Either That Or They Have A Low Opinion Of Coldplay

, , , | Learning | December 27, 2018

(I am teaching a student, who is autistic and nonverbal, to recognize sign language. We are reviewing colors. I show her a flashcard with a square of the color on it and she is supposed to show me the corresponding ASL sign.)

Me: “Okay, [Student], what color is this?” *shows yellow*

Student: *signs “pee”*

Me: “Oh, you need toilet?” *shows sign for “toilet”*

Student: *shakes head, taps flashcard, signs “pee”*

Me: *trying the sign for toilet again* “[Student], do you need the toilet?”

Student: *shakes head, signs “no,” taps flashcard, signs “pee”*

Me: *suddenly understanding* “Pee is…” *signs “pee” and taps flashcard*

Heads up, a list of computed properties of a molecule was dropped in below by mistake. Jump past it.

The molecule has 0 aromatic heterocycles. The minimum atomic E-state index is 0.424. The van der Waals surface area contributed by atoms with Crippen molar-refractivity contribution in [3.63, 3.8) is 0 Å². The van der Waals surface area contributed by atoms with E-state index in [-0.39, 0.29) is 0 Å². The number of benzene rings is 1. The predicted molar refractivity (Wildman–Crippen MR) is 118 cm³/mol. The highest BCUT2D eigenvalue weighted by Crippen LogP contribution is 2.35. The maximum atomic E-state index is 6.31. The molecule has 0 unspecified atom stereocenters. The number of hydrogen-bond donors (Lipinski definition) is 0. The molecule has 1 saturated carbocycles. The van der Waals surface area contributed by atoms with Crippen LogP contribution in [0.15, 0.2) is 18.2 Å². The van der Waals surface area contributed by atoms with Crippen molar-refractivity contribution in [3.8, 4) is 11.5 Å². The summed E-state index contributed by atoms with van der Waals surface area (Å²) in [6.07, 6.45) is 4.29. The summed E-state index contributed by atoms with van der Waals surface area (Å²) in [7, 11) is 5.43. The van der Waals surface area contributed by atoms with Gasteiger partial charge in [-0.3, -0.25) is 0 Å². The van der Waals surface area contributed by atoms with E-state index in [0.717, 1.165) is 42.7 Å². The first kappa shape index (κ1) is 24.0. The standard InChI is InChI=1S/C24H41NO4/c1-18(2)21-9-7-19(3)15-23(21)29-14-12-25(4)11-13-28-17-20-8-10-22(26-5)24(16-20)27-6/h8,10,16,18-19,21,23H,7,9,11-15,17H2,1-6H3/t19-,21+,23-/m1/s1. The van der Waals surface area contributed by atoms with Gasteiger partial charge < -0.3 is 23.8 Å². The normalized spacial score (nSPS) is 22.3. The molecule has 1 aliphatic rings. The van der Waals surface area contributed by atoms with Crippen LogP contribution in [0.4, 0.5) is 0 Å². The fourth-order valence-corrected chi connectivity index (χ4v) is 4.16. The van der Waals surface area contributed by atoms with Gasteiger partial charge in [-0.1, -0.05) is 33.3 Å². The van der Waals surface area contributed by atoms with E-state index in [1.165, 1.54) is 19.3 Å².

Student: *signs “yes”*

Me: *pulls out red flashcard* “What color is this?”

Student: *signs “apple”*

(Essentially, instead of learning the sign for each color word, such as “yellow” or “red,” she used signs that commonly are those colors, such as “apple” for “red,” “water” for “blue,” etc. On the one hand, it showed awesome creative ability. On the other hand, it meant none of her sentences made sense, as she did this for numbers, letters, and other words. But hey, gotta love the imaginative ones!)

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